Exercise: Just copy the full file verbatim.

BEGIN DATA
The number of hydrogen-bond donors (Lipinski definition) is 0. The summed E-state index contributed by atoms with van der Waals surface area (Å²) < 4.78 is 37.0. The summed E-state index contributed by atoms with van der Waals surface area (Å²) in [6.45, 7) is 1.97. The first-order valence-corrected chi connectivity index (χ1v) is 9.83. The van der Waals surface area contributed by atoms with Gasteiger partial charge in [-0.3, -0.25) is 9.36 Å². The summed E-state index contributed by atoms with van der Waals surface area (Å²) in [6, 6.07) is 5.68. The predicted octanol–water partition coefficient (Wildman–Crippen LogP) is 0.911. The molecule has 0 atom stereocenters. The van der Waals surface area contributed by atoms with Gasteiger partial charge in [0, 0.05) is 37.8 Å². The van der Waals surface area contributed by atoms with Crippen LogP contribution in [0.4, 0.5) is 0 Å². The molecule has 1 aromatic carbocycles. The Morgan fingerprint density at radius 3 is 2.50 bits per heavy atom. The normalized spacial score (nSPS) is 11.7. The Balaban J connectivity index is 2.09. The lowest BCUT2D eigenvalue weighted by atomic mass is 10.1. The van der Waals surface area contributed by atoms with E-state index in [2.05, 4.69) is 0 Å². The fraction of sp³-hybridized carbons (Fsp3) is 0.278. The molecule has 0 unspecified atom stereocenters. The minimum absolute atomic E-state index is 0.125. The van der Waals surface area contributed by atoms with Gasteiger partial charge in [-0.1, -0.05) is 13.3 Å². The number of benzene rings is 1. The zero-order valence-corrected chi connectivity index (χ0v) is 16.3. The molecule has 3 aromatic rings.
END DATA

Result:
The number of hydrogen-bond donors (Lipinski definition) is 0. The summed E-state index contributed by atoms with van der Waals surface area (Å²) < 4.78 is 37.0. The summed E-state index contributed by atoms with van der Waals surface area (Å²) in [6.45, 7) is 1.97. The first-order valence-corrected chi connectivity index (χ1v) is 9.83. The van der Waals surface area contributed by atoms with Gasteiger partial charge in [-0.3, -0.25) is 9.36 Å². The summed E-state index contributed by atoms with van der Waals surface area (Å²) in [6, 6.07) is 5.68. The predicted octanol–water partition coefficient (Wildman–Crippen LogP) is 0.911. The molecule has 0 atom stereocenters. The van der Waals surface area contributed by atoms with Gasteiger partial charge in [0, 0.05) is 37.8 Å². The van der Waals surface area contributed by atoms with Crippen LogP contribution in [0.4, 0.5) is 0 Å². The molecule has 1 aromatic carbocycles. The Morgan fingerprint density at radius 3 is 2.50 bits per heavy atom. The normalized spacial score (nSPS) is 11.7. The Balaban J connectivity index is 2.09. The lowest BCUT2D eigenvalue weighted by atomic mass is 10.1. The van der Waals surface area contributed by atoms with E-state index in [2.05, 4.69) is 0 Å². The fraction of sp³-hybridized carbons (Fsp3) is 0.278. The molecule has 0 unspecified atom stereocenters. The minimum absolute atomic E-state index is 0.125. The van der Waals surface area contributed by atoms with Gasteiger partial charge in [-0.1, -0.05) is 13.3 Å². The number of benzene rings is 1. The zero-order valence-corrected chi connectivity index (χ0v) is 16.3. The molecule has 3 aromatic rings.